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Seriously, though, you'll need a high range ph test kit, a jar of marine buffer, a salinity meter, and synthetic salt (if you will be mixing your own water). As far as filters go, you can use the same filters as freshwater, but also consider a good protein skimmer. The skimmer foams the waste out of the water and puts much less of a load on the other filters. A 55 gallon tank has a good success rate with people that dont fall out of the hobby, it makes it easier to keep things stable vs having a very small tank. Basically you want to go with the biggest tank you can because the mistakes are mitigated and the temperature and other things don't fluctuate as often. A 75 gallon tank gives you a much better palette to create landscaping and stack rocks, etc. Go with a 180 if you can!
You can use the same maintenance tools as your freshwater systems, so you probably have most of what you need already. Same goes for dechlorinator and other simple things you already probably have laying around like nets and such.
Also consider getting some good bulbs to bring out the colors and perhaps paint the back of the tank blue or black (or use the film) if its going up against a wall.
Remember to start slow because when you are cycling the new filter, the slightest amount of ammonia is much more toxic in the saltwater (high ph magnifies the toxicity of ammonia) than in the freshwater you are used to. So don't overfeed and don't overstock the tank at first. Patience will be a virtue. Also ask a LFS for a dirty piece of their filter to seed your system with good bacteria once you get your cycle going, or use the commercial bacteria available on the shelf.
i cannot stress the importance of letting a marine tank mature, this meansthe proper organisms need to be in place! Generally live sand and some live rock left for one to three weeks is best. please dont rush it because this can cost fish thier lives and you alot of money. with marine tanks i suggest the bigger the better and do tonnes of research on the desired species. i recomend lionfish (warning these are potentially very dangerous especially if you have a week heart because of thier toxins, but are very hardy and interesting), damsels , clown fish (they look like nemo, but dont mix species as they can be quarrelsome) puffers (especially dog faced porcupine fish, though you need a good filter system as they are messy) also moray-eels are very cute and have plenty of personality ( watch which species though because some can grow in exess of 6-10meters!!! And some dodgy aquarium dealers dont warn customers)!. However always check which species are compatible, do you want corals and crusteacens or are you aiming for just fish at the moment (which is what i would suggest) Let me know and pm me, i would like to help if i can.Regards Alaric.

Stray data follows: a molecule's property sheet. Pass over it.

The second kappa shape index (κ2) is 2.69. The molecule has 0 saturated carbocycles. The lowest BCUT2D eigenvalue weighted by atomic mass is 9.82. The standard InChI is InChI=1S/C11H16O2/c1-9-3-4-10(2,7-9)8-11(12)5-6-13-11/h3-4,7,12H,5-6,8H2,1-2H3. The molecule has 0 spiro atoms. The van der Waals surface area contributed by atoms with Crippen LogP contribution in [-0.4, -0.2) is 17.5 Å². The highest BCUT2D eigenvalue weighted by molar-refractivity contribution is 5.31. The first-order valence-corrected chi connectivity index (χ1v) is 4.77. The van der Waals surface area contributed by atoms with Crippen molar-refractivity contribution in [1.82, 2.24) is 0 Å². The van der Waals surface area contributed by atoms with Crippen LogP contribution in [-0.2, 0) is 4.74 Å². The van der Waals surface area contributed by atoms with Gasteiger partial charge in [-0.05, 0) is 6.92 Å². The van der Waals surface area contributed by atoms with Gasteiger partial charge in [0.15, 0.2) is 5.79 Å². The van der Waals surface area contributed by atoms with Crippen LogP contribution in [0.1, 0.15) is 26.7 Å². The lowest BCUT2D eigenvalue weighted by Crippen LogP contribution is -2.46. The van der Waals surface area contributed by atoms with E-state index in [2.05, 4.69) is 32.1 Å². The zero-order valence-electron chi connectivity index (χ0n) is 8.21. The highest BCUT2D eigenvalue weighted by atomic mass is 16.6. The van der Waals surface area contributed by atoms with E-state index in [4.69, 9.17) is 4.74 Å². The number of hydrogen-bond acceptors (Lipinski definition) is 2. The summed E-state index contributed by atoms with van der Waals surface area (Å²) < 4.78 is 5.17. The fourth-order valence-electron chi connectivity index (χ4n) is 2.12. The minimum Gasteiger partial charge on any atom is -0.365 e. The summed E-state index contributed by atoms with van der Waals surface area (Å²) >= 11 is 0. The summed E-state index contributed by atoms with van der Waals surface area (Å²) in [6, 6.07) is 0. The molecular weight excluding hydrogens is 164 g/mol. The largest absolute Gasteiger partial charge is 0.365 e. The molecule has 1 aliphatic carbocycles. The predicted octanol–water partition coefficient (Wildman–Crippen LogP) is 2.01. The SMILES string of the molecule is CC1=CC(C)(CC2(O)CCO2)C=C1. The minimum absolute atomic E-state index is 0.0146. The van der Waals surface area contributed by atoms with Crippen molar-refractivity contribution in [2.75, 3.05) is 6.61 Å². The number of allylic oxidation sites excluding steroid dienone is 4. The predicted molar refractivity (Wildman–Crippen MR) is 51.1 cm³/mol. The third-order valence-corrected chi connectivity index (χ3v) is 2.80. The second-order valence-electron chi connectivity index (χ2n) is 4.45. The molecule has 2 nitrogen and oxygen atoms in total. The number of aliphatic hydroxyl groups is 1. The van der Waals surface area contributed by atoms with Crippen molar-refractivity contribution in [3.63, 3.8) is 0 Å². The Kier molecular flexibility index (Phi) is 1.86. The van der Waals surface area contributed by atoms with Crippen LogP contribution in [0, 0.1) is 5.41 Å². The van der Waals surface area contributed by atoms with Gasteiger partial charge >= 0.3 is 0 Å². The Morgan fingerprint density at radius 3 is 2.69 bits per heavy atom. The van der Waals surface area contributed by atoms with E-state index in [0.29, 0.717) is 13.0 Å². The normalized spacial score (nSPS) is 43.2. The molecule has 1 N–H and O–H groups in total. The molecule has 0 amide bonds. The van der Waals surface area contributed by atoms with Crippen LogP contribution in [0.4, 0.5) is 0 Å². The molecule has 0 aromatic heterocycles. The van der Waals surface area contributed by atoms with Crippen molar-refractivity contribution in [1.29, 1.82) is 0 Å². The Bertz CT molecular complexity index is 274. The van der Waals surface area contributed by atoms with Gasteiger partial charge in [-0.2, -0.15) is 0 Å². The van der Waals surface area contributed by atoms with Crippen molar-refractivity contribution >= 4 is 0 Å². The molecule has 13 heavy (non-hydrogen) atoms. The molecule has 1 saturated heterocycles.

hey, i agree with Media in some cases but if you are jsut starting out and are not sure if you'll get INTO it, then start REAL small, maybe just a 5 gallon and see how much maintanence it is and based on that move u to the biggest you can get... Realize this, this hobby is addictive and you will be spending money, i have a 29g and investd over 2k into it and im not fully finished...take your time its worth it, let the water and live rock filter for aleast a month and add as much live rock as possible... any other q's hit me up
You will not enjoy a 5 gallon tank. Do yourself a favor and go at least 29 gallon. With an unstable 5 gallon tank and 1 or 2 tiny fish you will not be happy. I agree it is not a great idea to invest the money in a 55 gallon tank if your not sure if you will like it, but you will be way better off. Try finding a used tank with a little bit of size to it. Regardless of what size you go with good luck. If you go small make sure you have alot of live rock to help out.
I agree with all that has been posted... take your time go slow. a 5 gal is more work that a 55 gal. I keep a pico tank 1/2 gal size and it is a daily thing I have to look after. monitoring the salinity is the hardest thing ... keeping it stable. evaporating is a big problem as well as top of everyday.
55 gal is a nice size and will give you an idea of what all is involved...ie if you want fish only or maybe a reef tank. also you can get a handle on what parameters you need to monitor. it is also a nice size where you are not as restricted as to what size fish you can keep, also gives you room for aquascaping if you choose to do a reef tank.
So good luck and if I can help any further let me know I am here.
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